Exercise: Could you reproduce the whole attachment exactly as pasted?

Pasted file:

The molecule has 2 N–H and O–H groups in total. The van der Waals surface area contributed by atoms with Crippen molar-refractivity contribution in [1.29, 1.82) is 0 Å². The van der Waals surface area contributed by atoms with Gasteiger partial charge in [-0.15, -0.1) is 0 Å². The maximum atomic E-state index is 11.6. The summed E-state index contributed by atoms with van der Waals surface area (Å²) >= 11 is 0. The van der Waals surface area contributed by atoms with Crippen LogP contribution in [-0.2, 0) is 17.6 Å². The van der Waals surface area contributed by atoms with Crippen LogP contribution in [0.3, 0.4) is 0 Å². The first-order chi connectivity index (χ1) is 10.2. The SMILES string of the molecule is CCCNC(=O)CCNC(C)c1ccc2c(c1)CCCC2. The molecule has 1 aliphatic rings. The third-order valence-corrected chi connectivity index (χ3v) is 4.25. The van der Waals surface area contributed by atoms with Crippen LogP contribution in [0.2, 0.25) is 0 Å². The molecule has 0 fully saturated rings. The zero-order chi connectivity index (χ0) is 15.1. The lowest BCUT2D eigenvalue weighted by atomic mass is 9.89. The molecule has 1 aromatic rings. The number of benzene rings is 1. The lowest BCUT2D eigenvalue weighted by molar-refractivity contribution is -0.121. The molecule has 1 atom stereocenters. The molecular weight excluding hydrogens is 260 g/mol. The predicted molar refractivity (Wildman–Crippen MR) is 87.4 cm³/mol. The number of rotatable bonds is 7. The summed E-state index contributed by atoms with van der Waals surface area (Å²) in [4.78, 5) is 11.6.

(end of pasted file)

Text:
The molecule has 2 N–H and O–H groups in total. The van der Waals surface area contributed by atoms with Crippen molar-refractivity contribution in [1.29, 1.82) is 0 Å². The van der Waals surface area contributed by atoms with Gasteiger partial charge in [-0.15, -0.1) is 0 Å². The maximum atomic E-state index is 11.6. The summed E-state index contributed by atoms with van der Waals surface area (Å²) >= 11 is 0. The van der Waals surface area contributed by atoms with Crippen LogP contribution in [-0.2, 0) is 17.6 Å². The van der Waals surface area contributed by atoms with Crippen LogP contribution in [0.3, 0.4) is 0 Å². The first-order chi connectivity index (χ1) is 10.2. The SMILES string of the molecule is CCCNC(=O)CCNC(C)c1ccc2c(c1)CCCC2. The molecule has 1 aliphatic rings. The third-order valence-corrected chi connectivity index (χ3v) is 4.25. The van der Waals surface area contributed by atoms with Crippen LogP contribution in [0.2, 0.25) is 0 Å². The molecule has 0 fully saturated rings. The zero-order chi connectivity index (χ0) is 15.1. The lowest BCUT2D eigenvalue weighted by atomic mass is 9.89. The molecule has 1 aromatic rings. The number of benzene rings is 1. The lowest BCUT2D eigenvalue weighted by molar-refractivity contribution is -0.121. The molecule has 1 atom stereocenters. The molecular weight excluding hydrogens is 260 g/mol. The predicted molar refractivity (Wildman–Crippen MR) is 87.4 cm³/mol. The number of rotatable bonds is 7. The summed E-state index contributed by atoms with van der Waals surface area (Å²) in [4.78, 5) is 11.6.